Women are key to economic growth in MENA region
“The Economy” is a seemingly innocuous term; however, democratic elections in the free world are invariably won on the issue of the economy.
US President Donald Trump’s surprising victory in the United States was underpinned by his ability to soothe the economic grievances of those in the Rust Belt. Outside established democracies, the longevity and sustenance of other forms of government are dependent on good economic performance.
The “Arab spring,” in large part, was fuelled by a perfect storm of economic grievances in the MENA region. In Iran, the recent disquiet was based on economic grievances and the cost of living with reference to everyday items such as meat, eggs and bread.
The MENA region faces economic challenges. Morocco hosted a conference exploring policies to improve economic growth and inclusiveness in the Arab world. The consensus was that the Arab world must do more to foment appropriate job-generating policies in a region where 25% of young people are jobless and where young people form a larger percentage of the population in comparison to Western countries.
At the Marrakech conference, a document outlining priorities was drafted on how to achieve transparency, improve governance and tackle corruption with an emphasis on reducing red tape to encourage trade. There were welcomed observations on the need to strengthen legal rights to empower disadvantaged groups such as youth, refugees and women.
The issue of women’s rights in the Arab world has not been viewed from an economic prism. The involvement of women in the workplace is the key to economic growth.
Restrictive measures on women, particularly in the workplace, are by no means exclusive to the Arab world. The World Bank says 155 countries have placed limits on women in the workplace, including spousal consent requirements and restrictions on the number of hours among many other shackles.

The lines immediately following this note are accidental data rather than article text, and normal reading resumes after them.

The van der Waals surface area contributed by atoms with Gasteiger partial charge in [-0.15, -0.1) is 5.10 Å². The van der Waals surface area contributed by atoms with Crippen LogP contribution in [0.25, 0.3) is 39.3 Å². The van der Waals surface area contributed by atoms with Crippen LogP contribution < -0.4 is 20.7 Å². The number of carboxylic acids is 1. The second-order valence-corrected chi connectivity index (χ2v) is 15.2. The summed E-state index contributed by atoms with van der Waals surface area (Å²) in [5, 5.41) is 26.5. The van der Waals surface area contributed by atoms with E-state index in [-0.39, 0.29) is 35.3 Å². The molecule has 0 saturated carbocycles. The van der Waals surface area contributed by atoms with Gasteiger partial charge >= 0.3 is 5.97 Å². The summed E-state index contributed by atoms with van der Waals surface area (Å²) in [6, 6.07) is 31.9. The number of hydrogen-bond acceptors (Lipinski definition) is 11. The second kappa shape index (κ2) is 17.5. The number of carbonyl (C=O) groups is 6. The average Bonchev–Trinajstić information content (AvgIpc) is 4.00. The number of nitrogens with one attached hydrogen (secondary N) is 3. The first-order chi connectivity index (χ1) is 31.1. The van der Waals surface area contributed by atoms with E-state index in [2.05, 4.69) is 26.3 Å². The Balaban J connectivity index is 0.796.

In Russia, women cannot seek employment in 465 prescribed occupations from woodworking to driving on the subway. Legislation in Argentina prevents women from entering “dangerous” careers such as mining and distilling alcohol. Even in France, the law prevents women from being employed in jobs that require the regular carrying of 25 kilograms.
In June, Saudi Arabia will make it legal for women to drive ending a ban ridiculed around the world for its restrictive nature. Saudi reformists recognise that ambitions of economic growth and diversifying the economy cannot get ahead if half of their human capital is left behind.
There is clear evidence that confirms the positive relationship between women’s involvement in the job market and overall growth. In 2013, the Organisation for Economic Cooperation and Development concluded that a more gender-balanced economy typically boosts GDP by an estimated 12%. The International Monetary Fund made a similar prediction in which, for example, more female economic involvement could produce GDP gains of 34% in Egypt.
A 2015 report by the McKinsey Global Institute estimated that $12 trillion could be added to global GDP by 2025 if all countries took measures to close gender gaps in the workplace. It is no surprise, therefore, that reform is under way with more than 94 legal reforms on the statute books of 65 countries in the past two years. These legal changes are designed to increase female access in the labour force.
Notwithstanding this immense progress, the World Bank estimated that 90% of the world’s economies have at least one law that hampers access to the workplace for women and the Arab world, in general, is behind other regions in this area.
Saudi Arabia’s lifting of the driving ban seems like a small step. However, such a step represents progress that could change societal attitudes in seismic fashion by shattering profound societal prejudices. This, coupled with other reforms such as Saudi Arabia’s reservation of 20% of its seats for women on the Shura Legislative Council, signifies a much-welcomed form of progress.
After all, women earn more than half of all graduate degrees in Saudi Arabia but only represent 20% of the workforce. This represents a brain drain that needs to be addressed. It is encouraging that increasing women’s participation in the workforce forms an integral part of Crown Prince Mohammed bin Salman bin Abdulaziz’s ambitious Saudi Vision 2030 economic programme.
Enough with the conferences, meetings and unnecessary reports and memoranda; there is a one-word answer to greater economic growth in the MENA region: women.